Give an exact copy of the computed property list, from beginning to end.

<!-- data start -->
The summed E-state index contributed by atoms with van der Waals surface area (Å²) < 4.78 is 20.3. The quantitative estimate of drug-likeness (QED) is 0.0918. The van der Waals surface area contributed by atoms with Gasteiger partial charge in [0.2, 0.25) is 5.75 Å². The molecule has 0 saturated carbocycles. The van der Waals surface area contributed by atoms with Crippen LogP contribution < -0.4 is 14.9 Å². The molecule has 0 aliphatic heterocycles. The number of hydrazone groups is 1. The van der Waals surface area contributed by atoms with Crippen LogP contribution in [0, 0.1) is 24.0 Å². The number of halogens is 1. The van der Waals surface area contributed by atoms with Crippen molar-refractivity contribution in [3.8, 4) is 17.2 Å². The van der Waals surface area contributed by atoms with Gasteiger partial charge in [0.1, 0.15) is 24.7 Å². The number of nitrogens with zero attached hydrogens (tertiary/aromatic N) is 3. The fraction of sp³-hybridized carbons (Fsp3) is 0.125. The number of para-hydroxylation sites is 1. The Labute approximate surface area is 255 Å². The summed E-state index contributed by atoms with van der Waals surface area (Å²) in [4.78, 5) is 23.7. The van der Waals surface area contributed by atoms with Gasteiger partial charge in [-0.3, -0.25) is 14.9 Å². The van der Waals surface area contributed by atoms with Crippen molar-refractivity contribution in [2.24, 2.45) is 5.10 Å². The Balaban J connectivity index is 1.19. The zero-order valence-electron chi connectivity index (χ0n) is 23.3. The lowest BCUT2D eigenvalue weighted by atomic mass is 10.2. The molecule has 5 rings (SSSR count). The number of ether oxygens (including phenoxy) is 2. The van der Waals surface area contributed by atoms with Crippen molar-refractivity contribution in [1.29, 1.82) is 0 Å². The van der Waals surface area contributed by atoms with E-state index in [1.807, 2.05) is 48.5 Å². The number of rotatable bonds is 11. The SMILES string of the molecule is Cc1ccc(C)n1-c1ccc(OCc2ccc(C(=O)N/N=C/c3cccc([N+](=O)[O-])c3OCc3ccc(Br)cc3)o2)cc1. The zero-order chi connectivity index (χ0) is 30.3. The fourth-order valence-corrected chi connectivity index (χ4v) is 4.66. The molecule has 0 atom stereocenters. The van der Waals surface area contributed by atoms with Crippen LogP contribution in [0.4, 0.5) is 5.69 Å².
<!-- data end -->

The summed E-state index contributed by atoms with van der Waals surface area (Å²) < 4.78 is 20.3. The quantitative estimate of drug-likeness (QED) is 0.0918. The van der Waals surface area contributed by atoms with Gasteiger partial charge in [0.2, 0.25) is 5.75 Å². The molecule has 0 saturated carbocycles. The van der Waals surface area contributed by atoms with Crippen LogP contribution < -0.4 is 14.9 Å². The molecule has 0 aliphatic heterocycles. The number of hydrazone groups is 1. The van der Waals surface area contributed by atoms with Crippen LogP contribution in [0, 0.1) is 24.0 Å². The number of halogens is 1. The van der Waals surface area contributed by atoms with Crippen molar-refractivity contribution in [3.8, 4) is 17.2 Å². The van der Waals surface area contributed by atoms with Gasteiger partial charge in [0.1, 0.15) is 24.7 Å². The number of nitrogens with zero attached hydrogens (tertiary/aromatic N) is 3. The fraction of sp³-hybridized carbons (Fsp3) is 0.125. The number of para-hydroxylation sites is 1. The Labute approximate surface area is 255 Å². The summed E-state index contributed by atoms with van der Waals surface area (Å²) in [4.78, 5) is 23.7. The van der Waals surface area contributed by atoms with Gasteiger partial charge in [-0.3, -0.25) is 14.9 Å². The van der Waals surface area contributed by atoms with Crippen molar-refractivity contribution in [2.24, 2.45) is 5.10 Å². The Balaban J connectivity index is 1.19. The zero-order valence-electron chi connectivity index (χ0n) is 23.3. The lowest BCUT2D eigenvalue weighted by atomic mass is 10.2. The molecule has 5 rings (SSSR count). The number of ether oxygens (including phenoxy) is 2. The van der Waals surface area contributed by atoms with Crippen molar-refractivity contribution in [1.29, 1.82) is 0 Å². The van der Waals surface area contributed by atoms with E-state index in [1.807, 2.05) is 48.5 Å². The number of rotatable bonds is 11. The SMILES string of the molecule is Cc1ccc(C)n1-c1ccc(OCc2ccc(C(=O)N/N=C/c3cccc([N+](=O)[O-])c3OCc3ccc(Br)cc3)o2)cc1. The zero-order chi connectivity index (χ0) is 30.3. The fourth-order valence-corrected chi connectivity index (χ4v) is 4.66. The molecule has 0 atom stereocenters. The van der Waals surface area contributed by atoms with Crippen LogP contribution in [0.4, 0.5) is 5.69 Å².